The Ronin Institute is a group of scholars that are trying something different.  Recognizing that one need not work at a university to contribute to knowledge, scholars of the Ronin Institute will be conducting research independently, as they find time in between life's activities (e.g., kids, hobbies, other jobs).  This is a timely endeavor as many more PhDs are being obtained than faculty positions are available.  And for many of us, university jobs are becoming less attractive as hours inc...
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Probiotic puzzle

December 4, 2012
Probiotics are live bacteria, formulas of single or multiple species, provided to help establish a healthy gastrointestinal tract.  Probiotics are a hot topic these days, and a potent marketing tool. Despite their popularity, we often don't know if they really work to relieve intestinal problems.  And for those probiotics that do work, we almost never know their mechanism(s) of action.   

Olier and colleagues have taken us a step closer to understanding the mechanism of probiotic action.  They...

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Bacterial relocation II

November 26, 2012
Continuing on the subject of bacteriotherapy, there was a fascinating paper out last month in PLoS Pathogens by Lawley et al. As I said in the last post, C. difficile infection of the gut is bad news, and one of the best cures is fecal transplantation.  Lawley et al. describe experiments in a mouse model that closely approximates the situation in humans.  They showed that the epidemic strain of C. difficile 027/BI is much more of a terror than other strains, as the bug was highly contagious a...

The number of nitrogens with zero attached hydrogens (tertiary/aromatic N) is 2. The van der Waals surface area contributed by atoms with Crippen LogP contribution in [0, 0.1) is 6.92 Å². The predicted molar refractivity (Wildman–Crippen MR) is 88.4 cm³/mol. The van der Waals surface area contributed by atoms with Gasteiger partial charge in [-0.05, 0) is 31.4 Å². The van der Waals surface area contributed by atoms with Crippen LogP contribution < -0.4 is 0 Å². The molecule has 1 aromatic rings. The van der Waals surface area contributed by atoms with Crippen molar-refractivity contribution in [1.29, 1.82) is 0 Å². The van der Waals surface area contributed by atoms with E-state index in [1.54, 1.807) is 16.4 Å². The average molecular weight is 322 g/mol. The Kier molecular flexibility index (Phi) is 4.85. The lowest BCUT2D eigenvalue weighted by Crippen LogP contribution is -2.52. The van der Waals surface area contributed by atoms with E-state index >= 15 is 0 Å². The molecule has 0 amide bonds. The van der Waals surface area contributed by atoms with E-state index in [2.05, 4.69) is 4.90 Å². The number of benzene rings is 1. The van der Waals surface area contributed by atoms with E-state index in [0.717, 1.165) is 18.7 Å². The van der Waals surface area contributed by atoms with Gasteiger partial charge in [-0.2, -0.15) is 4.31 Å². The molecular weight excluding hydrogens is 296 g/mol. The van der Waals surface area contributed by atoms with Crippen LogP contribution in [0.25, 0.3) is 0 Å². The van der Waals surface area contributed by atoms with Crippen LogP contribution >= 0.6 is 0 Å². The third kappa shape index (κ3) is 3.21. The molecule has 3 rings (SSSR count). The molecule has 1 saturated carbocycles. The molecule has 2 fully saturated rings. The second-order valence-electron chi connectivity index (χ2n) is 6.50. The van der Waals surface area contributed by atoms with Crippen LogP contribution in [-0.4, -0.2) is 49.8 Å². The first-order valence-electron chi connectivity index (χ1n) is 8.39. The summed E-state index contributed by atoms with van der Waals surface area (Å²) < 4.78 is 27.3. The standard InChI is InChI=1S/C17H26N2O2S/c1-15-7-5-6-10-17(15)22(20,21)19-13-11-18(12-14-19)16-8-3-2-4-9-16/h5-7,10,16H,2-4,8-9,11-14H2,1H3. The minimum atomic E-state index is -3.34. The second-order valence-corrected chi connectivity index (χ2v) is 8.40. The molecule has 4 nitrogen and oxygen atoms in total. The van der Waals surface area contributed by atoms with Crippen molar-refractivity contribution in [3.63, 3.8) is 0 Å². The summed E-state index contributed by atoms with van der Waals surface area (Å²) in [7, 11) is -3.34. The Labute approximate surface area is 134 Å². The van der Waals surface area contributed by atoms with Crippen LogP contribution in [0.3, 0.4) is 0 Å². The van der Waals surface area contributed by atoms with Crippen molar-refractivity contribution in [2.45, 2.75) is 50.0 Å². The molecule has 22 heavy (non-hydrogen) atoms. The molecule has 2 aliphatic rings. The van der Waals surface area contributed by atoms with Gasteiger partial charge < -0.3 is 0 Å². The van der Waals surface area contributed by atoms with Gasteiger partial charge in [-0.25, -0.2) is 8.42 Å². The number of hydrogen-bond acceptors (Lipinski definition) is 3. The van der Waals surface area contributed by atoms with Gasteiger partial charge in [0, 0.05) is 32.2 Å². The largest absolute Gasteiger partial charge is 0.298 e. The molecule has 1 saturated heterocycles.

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Bacterial relocation

November 4, 2012
Warning: Here comes the icky diarrhea blog.  Because I primarily write about microbiota, this was only a matter of time as the literature is replete with gut microbiota studies.  This abundance is due to lots of money being poured into figuring out the role of the gut microbiota; they are likely to influence a plethora of diseases through their role in immune system development, and fecal samples are easy to obtain!

Fecal samples are also relatively easy to transplant.  This may sound gross be...